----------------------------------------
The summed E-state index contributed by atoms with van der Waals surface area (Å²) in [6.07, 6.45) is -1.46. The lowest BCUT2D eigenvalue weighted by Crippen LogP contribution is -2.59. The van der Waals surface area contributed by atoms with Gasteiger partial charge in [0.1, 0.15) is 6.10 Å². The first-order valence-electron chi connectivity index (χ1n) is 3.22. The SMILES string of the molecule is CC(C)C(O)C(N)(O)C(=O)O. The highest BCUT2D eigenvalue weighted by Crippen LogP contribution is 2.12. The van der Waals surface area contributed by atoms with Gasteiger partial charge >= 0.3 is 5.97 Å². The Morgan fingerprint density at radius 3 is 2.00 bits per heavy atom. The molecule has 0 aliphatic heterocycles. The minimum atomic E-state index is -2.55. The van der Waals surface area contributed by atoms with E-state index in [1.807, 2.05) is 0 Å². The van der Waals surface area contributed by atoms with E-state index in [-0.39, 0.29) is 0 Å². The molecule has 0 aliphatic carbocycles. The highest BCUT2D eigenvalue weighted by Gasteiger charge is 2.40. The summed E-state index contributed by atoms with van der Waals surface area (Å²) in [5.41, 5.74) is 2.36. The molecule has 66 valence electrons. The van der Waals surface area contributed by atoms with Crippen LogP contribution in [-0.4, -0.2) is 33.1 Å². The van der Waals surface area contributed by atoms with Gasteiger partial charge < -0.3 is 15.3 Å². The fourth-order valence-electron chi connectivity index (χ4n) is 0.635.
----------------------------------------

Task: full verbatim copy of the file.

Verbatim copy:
The summed E-state index contributed by atoms with van der Waals surface area (Å²) in [6.07, 6.45) is -1.46. The lowest BCUT2D eigenvalue weighted by Crippen LogP contribution is -2.59. The van der Waals surface area contributed by atoms with Gasteiger partial charge in [0.1, 0.15) is 6.10 Å². The first-order valence-electron chi connectivity index (χ1n) is 3.22. The SMILES string of the molecule is CC(C)C(O)C(N)(O)C(=O)O. The highest BCUT2D eigenvalue weighted by Crippen LogP contribution is 2.12. The van der Waals surface area contributed by atoms with Gasteiger partial charge >= 0.3 is 5.97 Å². The Morgan fingerprint density at radius 3 is 2.00 bits per heavy atom. The molecule has 0 aliphatic heterocycles. The minimum atomic E-state index is -2.55. The van der Waals surface area contributed by atoms with E-state index in [1.807, 2.05) is 0 Å². The van der Waals surface area contributed by atoms with E-state index in [-0.39, 0.29) is 0 Å². The molecule has 0 aliphatic carbocycles. The highest BCUT2D eigenvalue weighted by Gasteiger charge is 2.40. The summed E-state index contributed by atoms with van der Waals surface area (Å²) in [5.41, 5.74) is 2.36. The molecule has 66 valence electrons. The van der Waals surface area contributed by atoms with Crippen LogP contribution in [-0.4, -0.2) is 33.1 Å². The van der Waals surface area contributed by atoms with Gasteiger partial charge < -0.3 is 15.3 Å². The fourth-order valence-electron chi connectivity index (χ4n) is 0.635.